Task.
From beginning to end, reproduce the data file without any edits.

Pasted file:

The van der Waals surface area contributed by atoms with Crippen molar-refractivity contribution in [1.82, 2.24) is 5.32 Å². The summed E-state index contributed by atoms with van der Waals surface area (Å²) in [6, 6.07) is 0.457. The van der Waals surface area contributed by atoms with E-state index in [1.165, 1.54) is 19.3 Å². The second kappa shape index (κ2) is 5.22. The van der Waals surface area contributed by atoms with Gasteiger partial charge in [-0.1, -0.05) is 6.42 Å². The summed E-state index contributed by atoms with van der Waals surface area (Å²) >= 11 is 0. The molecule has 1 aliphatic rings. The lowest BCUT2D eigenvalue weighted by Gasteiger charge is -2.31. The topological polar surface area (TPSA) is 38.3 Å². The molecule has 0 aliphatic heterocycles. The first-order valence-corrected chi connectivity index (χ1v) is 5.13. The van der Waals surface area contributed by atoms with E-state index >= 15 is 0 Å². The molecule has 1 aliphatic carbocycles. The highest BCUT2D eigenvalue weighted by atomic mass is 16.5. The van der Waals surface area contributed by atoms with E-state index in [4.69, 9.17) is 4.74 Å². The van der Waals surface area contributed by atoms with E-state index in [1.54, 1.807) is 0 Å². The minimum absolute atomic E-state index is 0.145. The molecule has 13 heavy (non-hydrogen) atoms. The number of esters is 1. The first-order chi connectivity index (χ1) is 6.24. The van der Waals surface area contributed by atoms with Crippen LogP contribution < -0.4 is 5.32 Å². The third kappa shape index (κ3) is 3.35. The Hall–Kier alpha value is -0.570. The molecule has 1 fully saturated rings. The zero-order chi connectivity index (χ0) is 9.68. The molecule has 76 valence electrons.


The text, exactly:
The van der Waals surface area contributed by atoms with Crippen molar-refractivity contribution in [1.82, 2.24) is 5.32 Å². The summed E-state index contributed by atoms with van der Waals surface area (Å²) in [6, 6.07) is 0.457. The van der Waals surface area contributed by atoms with E-state index in [1.165, 1.54) is 19.3 Å². The second kappa shape index (κ2) is 5.22. The van der Waals surface area contributed by atoms with Gasteiger partial charge in [-0.1, -0.05) is 6.42 Å². The summed E-state index contributed by atoms with van der Waals surface area (Å²) >= 11 is 0. The molecule has 1 aliphatic rings. The lowest BCUT2D eigenvalue weighted by Gasteiger charge is -2.31. The topological polar surface area (TPSA) is 38.3 Å². The molecule has 0 aliphatic heterocycles. The first-order valence-corrected chi connectivity index (χ1v) is 5.13. The van der Waals surface area contributed by atoms with E-state index >= 15 is 0 Å². The molecule has 1 aliphatic carbocycles. The highest BCUT2D eigenvalue weighted by atomic mass is 16.5. The van der Waals surface area contributed by atoms with E-state index in [4.69, 9.17) is 4.74 Å². The van der Waals surface area contributed by atoms with E-state index in [1.54, 1.807) is 0 Å². The minimum absolute atomic E-state index is 0.145. The molecule has 13 heavy (non-hydrogen) atoms. The number of esters is 1. The first-order chi connectivity index (χ1) is 6.24. The van der Waals surface area contributed by atoms with Crippen LogP contribution < -0.4 is 5.32 Å². The third kappa shape index (κ3) is 3.35. The Hall–Kier alpha value is -0.570. The molecule has 1 fully saturated rings. The zero-order chi connectivity index (χ0) is 9.68. The molecule has 76 valence electrons.